Decentralized opt 1 ions for faecal sludge management in urban slum 2 areas of Sub-Saharan Africa: A review of technologies, practices and 3 end-uses
Okure, Mackay A. E.
Niwagaba, Charles B.
Katukiza, Alex Y.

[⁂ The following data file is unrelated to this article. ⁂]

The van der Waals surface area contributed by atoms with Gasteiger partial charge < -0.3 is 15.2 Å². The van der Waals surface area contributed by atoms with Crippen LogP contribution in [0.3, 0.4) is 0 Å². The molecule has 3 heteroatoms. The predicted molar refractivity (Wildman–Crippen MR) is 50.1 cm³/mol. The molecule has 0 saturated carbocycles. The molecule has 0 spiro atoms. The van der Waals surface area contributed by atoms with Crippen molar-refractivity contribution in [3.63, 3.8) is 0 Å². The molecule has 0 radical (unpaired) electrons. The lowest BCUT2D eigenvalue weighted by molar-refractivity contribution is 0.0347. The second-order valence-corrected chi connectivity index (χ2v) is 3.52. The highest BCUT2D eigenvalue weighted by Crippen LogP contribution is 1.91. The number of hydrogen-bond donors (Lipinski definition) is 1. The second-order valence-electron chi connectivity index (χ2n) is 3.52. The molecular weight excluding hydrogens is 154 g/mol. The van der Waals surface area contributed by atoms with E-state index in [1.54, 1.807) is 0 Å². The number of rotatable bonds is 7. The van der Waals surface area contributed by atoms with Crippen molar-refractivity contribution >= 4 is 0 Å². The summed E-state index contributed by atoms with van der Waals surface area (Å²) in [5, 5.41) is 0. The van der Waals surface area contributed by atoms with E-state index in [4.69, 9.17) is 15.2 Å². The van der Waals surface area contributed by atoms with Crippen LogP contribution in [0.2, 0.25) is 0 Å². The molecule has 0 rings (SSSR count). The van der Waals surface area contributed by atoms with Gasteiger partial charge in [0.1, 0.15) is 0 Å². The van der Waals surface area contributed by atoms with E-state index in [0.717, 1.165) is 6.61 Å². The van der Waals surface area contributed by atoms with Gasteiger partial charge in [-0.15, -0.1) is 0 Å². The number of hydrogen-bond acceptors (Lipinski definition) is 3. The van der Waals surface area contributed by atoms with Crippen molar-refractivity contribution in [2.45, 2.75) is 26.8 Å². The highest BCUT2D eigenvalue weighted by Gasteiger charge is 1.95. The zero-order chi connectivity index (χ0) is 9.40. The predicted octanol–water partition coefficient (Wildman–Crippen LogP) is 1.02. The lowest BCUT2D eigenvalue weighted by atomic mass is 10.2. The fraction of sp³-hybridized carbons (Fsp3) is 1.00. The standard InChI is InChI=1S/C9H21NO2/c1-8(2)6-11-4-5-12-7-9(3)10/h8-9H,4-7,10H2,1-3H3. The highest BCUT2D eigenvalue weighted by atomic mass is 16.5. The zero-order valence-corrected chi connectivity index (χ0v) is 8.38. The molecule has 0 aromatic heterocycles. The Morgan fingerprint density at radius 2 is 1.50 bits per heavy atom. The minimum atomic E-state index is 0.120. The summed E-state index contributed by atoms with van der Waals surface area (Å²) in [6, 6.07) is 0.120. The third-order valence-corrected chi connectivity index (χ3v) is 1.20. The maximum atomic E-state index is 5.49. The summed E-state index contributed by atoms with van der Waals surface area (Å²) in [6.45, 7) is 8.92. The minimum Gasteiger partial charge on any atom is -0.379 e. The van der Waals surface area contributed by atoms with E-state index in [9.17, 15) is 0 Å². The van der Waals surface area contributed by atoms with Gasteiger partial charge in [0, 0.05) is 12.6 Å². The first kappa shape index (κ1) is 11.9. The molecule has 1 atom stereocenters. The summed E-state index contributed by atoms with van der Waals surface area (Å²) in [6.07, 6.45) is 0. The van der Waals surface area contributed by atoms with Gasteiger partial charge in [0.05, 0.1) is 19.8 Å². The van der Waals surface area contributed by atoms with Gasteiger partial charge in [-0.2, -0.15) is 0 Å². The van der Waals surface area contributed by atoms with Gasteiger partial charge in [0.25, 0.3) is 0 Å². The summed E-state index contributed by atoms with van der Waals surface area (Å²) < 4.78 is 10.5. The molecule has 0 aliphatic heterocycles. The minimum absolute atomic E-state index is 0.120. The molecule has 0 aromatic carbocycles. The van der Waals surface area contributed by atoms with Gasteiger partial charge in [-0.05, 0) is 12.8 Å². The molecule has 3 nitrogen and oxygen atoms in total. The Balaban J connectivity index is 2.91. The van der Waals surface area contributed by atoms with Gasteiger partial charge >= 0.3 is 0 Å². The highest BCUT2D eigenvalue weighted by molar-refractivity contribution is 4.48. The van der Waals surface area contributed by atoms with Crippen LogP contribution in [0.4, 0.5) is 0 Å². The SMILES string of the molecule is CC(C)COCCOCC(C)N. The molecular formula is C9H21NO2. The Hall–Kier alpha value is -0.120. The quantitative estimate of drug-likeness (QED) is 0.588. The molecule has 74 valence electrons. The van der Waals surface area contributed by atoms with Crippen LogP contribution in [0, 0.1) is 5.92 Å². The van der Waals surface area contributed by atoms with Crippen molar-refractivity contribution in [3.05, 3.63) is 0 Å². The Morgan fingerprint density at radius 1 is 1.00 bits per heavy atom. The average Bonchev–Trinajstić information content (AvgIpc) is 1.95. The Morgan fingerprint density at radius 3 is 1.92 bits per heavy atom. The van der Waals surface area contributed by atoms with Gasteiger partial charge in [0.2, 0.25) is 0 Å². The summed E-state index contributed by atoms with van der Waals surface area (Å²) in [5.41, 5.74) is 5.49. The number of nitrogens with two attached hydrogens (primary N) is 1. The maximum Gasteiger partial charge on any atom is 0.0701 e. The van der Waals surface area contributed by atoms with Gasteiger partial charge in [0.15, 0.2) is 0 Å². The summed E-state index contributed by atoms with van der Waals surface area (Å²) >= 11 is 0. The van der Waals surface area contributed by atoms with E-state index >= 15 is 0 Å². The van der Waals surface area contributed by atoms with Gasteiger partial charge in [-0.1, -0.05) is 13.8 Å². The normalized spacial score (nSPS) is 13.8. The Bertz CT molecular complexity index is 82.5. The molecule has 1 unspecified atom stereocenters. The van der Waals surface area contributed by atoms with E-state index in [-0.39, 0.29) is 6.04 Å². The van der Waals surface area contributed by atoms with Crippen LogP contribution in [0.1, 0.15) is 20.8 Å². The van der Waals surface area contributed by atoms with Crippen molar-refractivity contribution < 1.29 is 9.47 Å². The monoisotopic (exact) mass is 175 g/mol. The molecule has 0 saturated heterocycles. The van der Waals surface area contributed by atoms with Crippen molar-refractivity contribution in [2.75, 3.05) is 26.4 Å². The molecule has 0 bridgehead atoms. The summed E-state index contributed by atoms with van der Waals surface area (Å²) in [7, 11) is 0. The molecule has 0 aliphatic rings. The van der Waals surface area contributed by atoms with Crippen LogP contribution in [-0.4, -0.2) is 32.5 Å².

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Faecal sludge (FS), a product from on-site sanitation systems, poses a management challenge in densely populated urban slums of Sub-Saharan Africa (SSA). Currently, FS or its liquid fraction after dewatering is co-treated with sewage in conventional treatment plants. When dewatered, the solid stream is dried and stored further as the terminal treatment or is co-treated directly with organic solid wastes in composting or anaerobic digestion systems. To implement these, FS has to be collected and transported. Also, land is needed, but it is in most cases limited in slums or their vicinity. The collection and transport of FS from slums is costly due to lack of access, traffic congestion and long travel distances to treatment plants. Moreover, uncollected FS poses health risks and pollutes surface and/or ground water within slums. This review demonstrates that currently utilized technologies and practices fall short in various ways and discusses the possibility of minimizing FS management related costs, risks and pollution in urban slums by decentralized treatment and end-use. It also discusses the possible FS-derived end-products and their benefits to urban slum dwellers. Substitution of a part of natural materials (sand and clay) when building and/or biomass (firewood and charcoal) for cooking with FS derived end-products could multiply the benefits of improved sanitation to slum dwellers.